NotSoZen YogaJen

Archive for April 2012

Something weird happened over the past several months. I got bored with yoga and never wanted to go. I love yoga. Going to class can make me feel on top of the world, and at the very least, better equipped to face it. So at first I didn’t understand what was going on. Was I just over yoga? Would I have to move on to like, pole dancing or spinning or Crossfit to add some more oomph to my workout routine?

I’m on a tight budget so I’d only been allowing myself to go to a donation-based yoga studio. There was a time when I loved these classes, vigorous and sweat-drenched and leaving me with a particular kind of post-yoga high. And I’m still grateful for the opportunity to practice yoga many times a week on the cheap. But it just wasn’t doing it for me anymore.

I started to sense that something was missing from my practice. There was no chanting, no meditation, no dharma talks. The classes were extremely athletic and all followed the same general sequence with little variation from day-to-day. I found myself checking-out during the familiar routine, when I go to yoga to check-in and wake up. And the classes were packed, leaving only a few inches of personal space on all sides of my mat.

Afterwards, I felt like any calm I’d attained during class went down the drain as I was elbowed reaching for my bag and smooshed against the wall as I tried to make my way out. The straw that broke the camel pose’s back happened one night when I was putting on my shoes in the crammed hallway after class. My bag was open on the floor next to me and I turned to see a girl wiping the dirt off her feet right over (and into) my bag. This did not feel relaxing!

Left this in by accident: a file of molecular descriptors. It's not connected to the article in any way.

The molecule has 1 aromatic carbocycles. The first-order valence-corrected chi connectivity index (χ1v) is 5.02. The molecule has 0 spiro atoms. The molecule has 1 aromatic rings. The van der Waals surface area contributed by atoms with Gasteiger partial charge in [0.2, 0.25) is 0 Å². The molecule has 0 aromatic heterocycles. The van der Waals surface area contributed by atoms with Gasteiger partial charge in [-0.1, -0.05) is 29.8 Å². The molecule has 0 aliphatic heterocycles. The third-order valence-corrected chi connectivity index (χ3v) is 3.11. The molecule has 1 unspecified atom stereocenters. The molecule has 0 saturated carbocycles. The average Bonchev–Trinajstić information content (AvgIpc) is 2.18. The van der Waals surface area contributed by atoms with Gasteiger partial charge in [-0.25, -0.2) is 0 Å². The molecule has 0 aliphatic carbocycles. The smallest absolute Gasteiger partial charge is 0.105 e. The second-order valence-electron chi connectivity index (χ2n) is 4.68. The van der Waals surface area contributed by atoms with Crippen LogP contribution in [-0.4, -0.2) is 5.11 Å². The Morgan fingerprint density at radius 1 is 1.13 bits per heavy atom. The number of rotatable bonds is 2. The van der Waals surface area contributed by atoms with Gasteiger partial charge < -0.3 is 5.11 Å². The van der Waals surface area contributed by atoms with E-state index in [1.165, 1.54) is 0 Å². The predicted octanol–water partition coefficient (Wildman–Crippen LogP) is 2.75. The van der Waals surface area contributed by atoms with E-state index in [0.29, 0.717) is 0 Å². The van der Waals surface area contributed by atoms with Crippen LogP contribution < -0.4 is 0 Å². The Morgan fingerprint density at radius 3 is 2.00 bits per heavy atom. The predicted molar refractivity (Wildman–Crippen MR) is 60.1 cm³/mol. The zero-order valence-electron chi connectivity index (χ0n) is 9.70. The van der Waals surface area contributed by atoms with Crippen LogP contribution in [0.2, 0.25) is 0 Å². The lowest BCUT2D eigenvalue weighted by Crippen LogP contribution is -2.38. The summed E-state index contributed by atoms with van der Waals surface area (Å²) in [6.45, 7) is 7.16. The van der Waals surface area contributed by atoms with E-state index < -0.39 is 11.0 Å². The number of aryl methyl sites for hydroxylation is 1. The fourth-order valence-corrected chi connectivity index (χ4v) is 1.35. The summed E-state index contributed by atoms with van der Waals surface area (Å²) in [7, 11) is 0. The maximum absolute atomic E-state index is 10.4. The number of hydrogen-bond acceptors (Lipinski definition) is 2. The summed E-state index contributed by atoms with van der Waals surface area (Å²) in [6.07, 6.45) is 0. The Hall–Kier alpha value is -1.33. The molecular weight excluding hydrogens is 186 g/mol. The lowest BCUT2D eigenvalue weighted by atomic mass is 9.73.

I realized that I needed the entire yogic experience — not just the poses — if I wanted to fall in love with my practice again. The expensive studios I used to go to have the whole package — meditation, incense, chanting, spiritual teachings — but at about $20 a class, practicing three to four times a week (or even once a week) there is way out of my price range. So what’s a yogini on a budget who requires personal space to do?

After the girl dusted her feet off into my bag, I eased up on my strict donation-based classes only policy and decided to let myself splurge a little on yoga. Unwilling, though, to pay for expensive classes, I found a compromise — a moderately-priced studio that has a simple, uncrowded space and teachers I love. There are dharma talks and moments of meditation and I have plenty of space to spread out. I’m getting the benefits of the whole yogic experience, and I’m no longer bored. Now I can’t wait to go to class and I crave it like I used to. And I’m happy to have climbed out of my yoga rut, and fallen back in love with it again.

Yoga and meditation

I wrote an article on about the benefits of yoga in addiction recovery. Check it out here:

“Sun Salutations in Sobriety”

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